Radio Killed the Radio Stars: Security Analysis of RF Protocols for Industrial Applications
Published on: January 16, 2019
TL;DR: After having analyzed the several RF protocols for industrial applications, distributed by global vendors, we discovered that none of them had sufficient security features to prevent an attacker from hijacking the communication and manoeuvre the controlled connected machines.
In Summer 2016 the condo we live in went through some renovation work. We had construction workers here for the about half a year. This was around the time when I was getting into software-defined radio (SDR) technology, and had a spectrum analyzer open all the time on my computer. Just for fun. After a while I’ve noticed some peaks of energy around 434MHz. I didn’t pay attention, until when I saw one of the workers holding what looked like a rugged remote controller with a tiny antenna. I rushed back in my office and took a closer look at the spectrum: I could clearly see that the peaks were showing in perfect sync with the noise of the huge crane swinging over my roof.
I had a little chat with the worker and asked him: “Is there any safety mechanism? Like, if I push a button to make the load go down, and someone is under that load, what happens?” In the local dialect, he answered something that I could roughly translate as
"🤬 if you do that, you must have some serious problems.
This sounded like the perfect project idea to pitch to my colleagues! So I did. After some back and forth, brainstorming, and someone in the team having related ideas, we’ve decided to go after this, map the market, reverse engineer the protocols, look in depth into the embedded systems inside these remotes, and perform an all-around security analysis.
So here we are. After a long break in the middle, hard research work, and a challenging disclosure process, I’m very happy to share the results of what my colleagues in Trend Micro Research and I have produced.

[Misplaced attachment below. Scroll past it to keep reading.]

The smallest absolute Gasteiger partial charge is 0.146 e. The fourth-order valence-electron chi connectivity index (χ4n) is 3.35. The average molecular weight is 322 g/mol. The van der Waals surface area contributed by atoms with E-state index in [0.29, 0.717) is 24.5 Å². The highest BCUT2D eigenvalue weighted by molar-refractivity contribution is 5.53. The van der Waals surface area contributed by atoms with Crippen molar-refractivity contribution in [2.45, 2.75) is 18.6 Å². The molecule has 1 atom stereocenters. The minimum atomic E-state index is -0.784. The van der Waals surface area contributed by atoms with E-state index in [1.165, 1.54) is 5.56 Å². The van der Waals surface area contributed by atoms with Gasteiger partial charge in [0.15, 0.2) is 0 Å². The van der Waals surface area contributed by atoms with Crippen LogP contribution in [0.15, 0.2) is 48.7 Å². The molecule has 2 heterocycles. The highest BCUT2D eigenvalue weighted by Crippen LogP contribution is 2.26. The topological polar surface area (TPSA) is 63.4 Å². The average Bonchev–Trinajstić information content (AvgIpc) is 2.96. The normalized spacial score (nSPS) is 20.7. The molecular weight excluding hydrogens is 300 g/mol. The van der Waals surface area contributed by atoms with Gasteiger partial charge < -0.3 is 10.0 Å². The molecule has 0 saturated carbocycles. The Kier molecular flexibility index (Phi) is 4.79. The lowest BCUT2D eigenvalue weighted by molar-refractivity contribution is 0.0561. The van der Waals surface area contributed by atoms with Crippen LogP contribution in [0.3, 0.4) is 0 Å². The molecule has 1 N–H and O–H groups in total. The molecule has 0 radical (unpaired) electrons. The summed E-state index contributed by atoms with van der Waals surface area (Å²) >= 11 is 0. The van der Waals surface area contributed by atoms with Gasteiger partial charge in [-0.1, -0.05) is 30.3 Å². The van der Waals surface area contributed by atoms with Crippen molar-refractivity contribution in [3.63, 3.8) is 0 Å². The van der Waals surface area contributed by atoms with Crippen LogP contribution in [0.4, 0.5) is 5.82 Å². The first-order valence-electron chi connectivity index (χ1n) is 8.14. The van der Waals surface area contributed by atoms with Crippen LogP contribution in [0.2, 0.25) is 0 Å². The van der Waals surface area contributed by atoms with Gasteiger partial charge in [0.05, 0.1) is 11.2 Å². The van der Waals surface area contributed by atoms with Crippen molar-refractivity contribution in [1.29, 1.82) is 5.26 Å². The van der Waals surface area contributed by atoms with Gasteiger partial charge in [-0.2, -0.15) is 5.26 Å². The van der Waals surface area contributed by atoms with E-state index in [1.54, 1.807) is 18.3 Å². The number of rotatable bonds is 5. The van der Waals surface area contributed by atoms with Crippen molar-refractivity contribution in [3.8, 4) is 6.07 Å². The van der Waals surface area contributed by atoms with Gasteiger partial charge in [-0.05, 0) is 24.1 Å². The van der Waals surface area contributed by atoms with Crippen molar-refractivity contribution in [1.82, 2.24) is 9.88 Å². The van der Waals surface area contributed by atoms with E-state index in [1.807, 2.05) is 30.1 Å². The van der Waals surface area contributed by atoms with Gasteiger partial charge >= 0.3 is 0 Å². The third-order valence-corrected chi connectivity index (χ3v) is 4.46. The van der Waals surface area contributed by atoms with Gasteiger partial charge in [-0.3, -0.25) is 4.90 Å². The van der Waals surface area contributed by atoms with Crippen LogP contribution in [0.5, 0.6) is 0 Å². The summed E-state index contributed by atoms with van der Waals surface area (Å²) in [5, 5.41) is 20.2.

Meanwhile, the renovation work is done and we’re enjoying a shiny new stone paver.
Sub-gigaherz radio-frequency (RF) protocols are widely adopted for both consumer and industrial applications. From simple garage-door openers to remote controllers that manoeuvre huge mining drillers or overhead cranes that can lift tons of loads. So, way beyond construction cranes. These RF protocols operate in the ISM bands (e.g., 433, 868, 915 MHz, depending on the region), have a range up to several hundreds meters, can easily go through obstacles, are very low priced, and are very flexible.
Industrial RF Remote Control Systems
These industrial remote-control systems usually comprise a receiver (RX) with a few relay switches (e.g., to power up the controlled motor or other electrical loads), and a transmitter (TX) that looks like a rugged remote controller with buttons. Both RX and TX have an embedded digital radio chip and a micro-controller that implements the actual application-level protocol (e.g., structure of messages, CRCs, pairing, addressing). Each transmitted message carries a distinct command that the RX actuates, usually by triggering the relay switches in a given, configurable way.
Despite the simplicity of these systems, there is no standardization in the application-level protocol, nor security best practices that go beyond the use of rolling-code to avoid replay attacks (in the best case).
After having analyzed the systems produced by several global vendors, in our research we discovered that none of the implementations had any robust security features (not even rolling codes) that would prevent an attacker from hijacking the communication and take control of the heavy industrial machines connected to the RX unit. After having responsibly disclosed our findings through Trend Micro’s ZDI (10 advisories and 3 ICS-CERT alerts, some of which resulted in security firmware updates), we’ve drawn a list of recommendations for end users, system integrators, and vendors, to ensure that current-generation systems get properly secured, and that next-generation systems will be secure by design.
This has been the hard part. Digging into custom protocols and figuring out all the bits that travel on the SPI bus (to make sure that we’re looking at the right data on the RX side) was challenging, yet a lot, lot of fun!